Difference between revisions of "Mutt"
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set realname='Disgruntled Kangaroo'
set realname='Disgruntled Kangaroo'
Revision as of 23:45, 29 August 2005
Mutt is a text-based mail client renowned for its powerful features. Mutt, though over a decade old, remains the mail client of choice for great number of power-users. Unfortunately, a default mutt install is plagued by complex keybindings, and a daunting amount of documentation. This guide will help the average user get mutt up and running, and begin customizing it to his/her taste.
What Mutt Does Not Do
Mutt is a Mail User Agent (MUA), and was written to view mail. It was not written to retrieve, send, or sort mail. It relies on external programs to do those tasks. For this wiki, we will be using getmail to retrieve our mail, procmail to sort our mail, and msmtp to send our mail.
First install getmail. It is in the
pacman -S getmail
Now create the directory
~/.getmail/. Open the file
~/.getmail/getmailrc in your favorite text editor.
Here is an example getmailrc used with a gmail account.
[retriever] type = SimplePOP3SSLRetriever server = pop.gmail.com username = firstname.lastname@example.org port = 995 password = password [destination] type = Maildir path = ~/mail
You can tweak this to your POP3 service's specification. Note: IMAP is not covered in this tutorial
Now, run getmail. If it works fine, you can create a cronjob for getmail to run every n hours/minutes. Type
crontab -e to edit cronjobs, and enter the following:
/30 * * * * /usr/bin/getmail
That will run
getmail every 30 minutes.
Procmail is an extremely powerful sorting tool. For the purposes of this wiki, we will do some primitive sorting to get started.
First, install procmail. It is in the
pacman -S procmail
You must edit your getmailrc to pass retrieved mail to procmail.
[destination] type = MDA_external path = /usr/bin/procmail
Now, open up .procmailrc in your favorite editor. The following will sort all mail from the happy-kangaroos mailing list, and all mail from your lovey-dovey friend in their own maildirs.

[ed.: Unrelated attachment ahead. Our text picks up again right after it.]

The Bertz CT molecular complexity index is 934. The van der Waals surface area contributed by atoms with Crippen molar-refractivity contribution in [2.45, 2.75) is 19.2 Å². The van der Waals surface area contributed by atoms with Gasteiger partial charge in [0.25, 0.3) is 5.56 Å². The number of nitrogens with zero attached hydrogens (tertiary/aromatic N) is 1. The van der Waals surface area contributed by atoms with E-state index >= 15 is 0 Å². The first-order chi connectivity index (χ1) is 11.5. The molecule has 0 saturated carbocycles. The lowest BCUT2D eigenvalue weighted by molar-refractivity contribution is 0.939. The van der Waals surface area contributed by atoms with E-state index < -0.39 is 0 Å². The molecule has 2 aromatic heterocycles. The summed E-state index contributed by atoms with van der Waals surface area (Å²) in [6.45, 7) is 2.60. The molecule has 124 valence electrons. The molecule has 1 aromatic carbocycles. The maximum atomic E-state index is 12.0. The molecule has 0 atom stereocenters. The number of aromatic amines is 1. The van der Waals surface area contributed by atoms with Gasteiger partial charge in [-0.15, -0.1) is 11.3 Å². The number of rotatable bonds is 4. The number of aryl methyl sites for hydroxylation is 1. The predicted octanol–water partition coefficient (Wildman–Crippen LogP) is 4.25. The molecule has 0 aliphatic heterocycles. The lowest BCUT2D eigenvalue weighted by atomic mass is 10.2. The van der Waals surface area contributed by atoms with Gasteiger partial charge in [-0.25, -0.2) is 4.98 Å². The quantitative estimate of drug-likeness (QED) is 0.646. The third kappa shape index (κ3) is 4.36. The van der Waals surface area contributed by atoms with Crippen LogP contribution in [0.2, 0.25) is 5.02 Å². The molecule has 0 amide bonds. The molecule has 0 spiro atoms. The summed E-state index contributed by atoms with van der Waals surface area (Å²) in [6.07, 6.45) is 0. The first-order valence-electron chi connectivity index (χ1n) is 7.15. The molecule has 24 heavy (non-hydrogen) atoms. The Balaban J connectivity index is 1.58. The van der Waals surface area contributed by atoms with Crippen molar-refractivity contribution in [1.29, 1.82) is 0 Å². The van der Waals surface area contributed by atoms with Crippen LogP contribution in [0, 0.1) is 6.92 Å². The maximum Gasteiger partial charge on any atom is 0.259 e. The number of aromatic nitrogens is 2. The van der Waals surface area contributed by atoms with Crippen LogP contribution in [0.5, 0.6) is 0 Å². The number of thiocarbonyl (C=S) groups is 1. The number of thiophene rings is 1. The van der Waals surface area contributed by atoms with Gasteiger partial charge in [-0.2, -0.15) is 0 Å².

MAILDIR=$HOME/mail DEFAULT=$MAILDIR/inbox/ LOGFILE=$MAILDIR/log :0 * ^TOhappyemail@example.com happy-kangaroos/ * ^FROMloveydovey@iheartyou.net lovey-dovey/
After you've saved your procmailrc, run getmail and see if procmail succeeds in sorting your mail into the appropriate directories.
Msmtp is a very simple and easy to use smtp client. It is in the
pacman -S msmtp
Open up ~/.msmtprc in your favorite editor. The following is an example of an msmtprc for a gmail account:
account default host smtp.gmail.com port 587 protocol smtp auth on from firstname.lastname@example.org user email@example.com password mypassword tls on tls_starttls on
Now mutt must be configured to use msmtp. Make a directory
~/.mutt/, and open up
~/.mutt/muttrc. The following should get you started viewing and sending mail.
set realname='Disgruntled Kangaroo' set sendmail="/usr/bin/msmtp" set edit_headers=yes set folder=~/mail set mbox=+mbox set spoolfile=+inbox set record=+sent set postponed=+drafts set mbox_type=Maildir mailboxes +inbox +lovey-dovey +happy-kangaroos
Now, startup mutt. You should see all the mail in
~/mail/inbox. Press m to compose mail (it will use the editor defined by your
EDITOR environment variable. If this variable is not set, type
export EDITOR=/path/to/yourfavorite/editor. For testing purposes, address the letter to yourself. After you have written the lovely letter, use your editor's save and exit command. You will return to mutt, which will show you information about your e-mail. Press y to send it. If everything works, congratulations! You can use mutt! However, do not be surprised if you find it underwhelming. Realizing the true power of mutt comes with much customizing, which brings us to our next section...